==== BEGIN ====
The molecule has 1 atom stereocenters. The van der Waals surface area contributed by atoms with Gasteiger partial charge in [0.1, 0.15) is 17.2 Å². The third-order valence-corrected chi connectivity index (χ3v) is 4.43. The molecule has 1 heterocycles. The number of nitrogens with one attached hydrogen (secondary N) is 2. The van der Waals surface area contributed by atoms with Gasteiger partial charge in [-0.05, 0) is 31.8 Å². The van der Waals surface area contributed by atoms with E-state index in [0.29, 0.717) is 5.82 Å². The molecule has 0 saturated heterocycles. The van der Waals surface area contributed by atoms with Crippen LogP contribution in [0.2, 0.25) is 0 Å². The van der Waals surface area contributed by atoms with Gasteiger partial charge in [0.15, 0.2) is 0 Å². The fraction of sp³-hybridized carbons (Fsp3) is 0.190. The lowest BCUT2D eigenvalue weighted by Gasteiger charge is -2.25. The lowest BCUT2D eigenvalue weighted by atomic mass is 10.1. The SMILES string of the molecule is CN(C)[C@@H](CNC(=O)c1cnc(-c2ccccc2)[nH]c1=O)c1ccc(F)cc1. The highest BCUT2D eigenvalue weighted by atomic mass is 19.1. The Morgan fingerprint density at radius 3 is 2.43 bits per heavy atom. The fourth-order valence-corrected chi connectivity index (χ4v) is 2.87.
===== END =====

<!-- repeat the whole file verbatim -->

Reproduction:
The molecule has 1 atom stereocenters. The van der Waals surface area contributed by atoms with Gasteiger partial charge in [0.1, 0.15) is 17.2 Å². The third-order valence-corrected chi connectivity index (χ3v) is 4.43. The molecule has 1 heterocycles. The number of nitrogens with one attached hydrogen (secondary N) is 2. The van der Waals surface area contributed by atoms with Gasteiger partial charge in [-0.05, 0) is 31.8 Å². The van der Waals surface area contributed by atoms with E-state index in [0.29, 0.717) is 5.82 Å². The molecule has 0 saturated heterocycles. The van der Waals surface area contributed by atoms with Crippen LogP contribution in [0.2, 0.25) is 0 Å². The van der Waals surface area contributed by atoms with Gasteiger partial charge in [0.15, 0.2) is 0 Å². The fraction of sp³-hybridized carbons (Fsp3) is 0.190. The lowest BCUT2D eigenvalue weighted by Gasteiger charge is -2.25. The lowest BCUT2D eigenvalue weighted by atomic mass is 10.1. The SMILES string of the molecule is CN(C)[C@@H](CNC(=O)c1cnc(-c2ccccc2)[nH]c1=O)c1ccc(F)cc1. The highest BCUT2D eigenvalue weighted by atomic mass is 19.1. The Morgan fingerprint density at radius 3 is 2.43 bits per heavy atom. The fourth-order valence-corrected chi connectivity index (χ4v) is 2.87.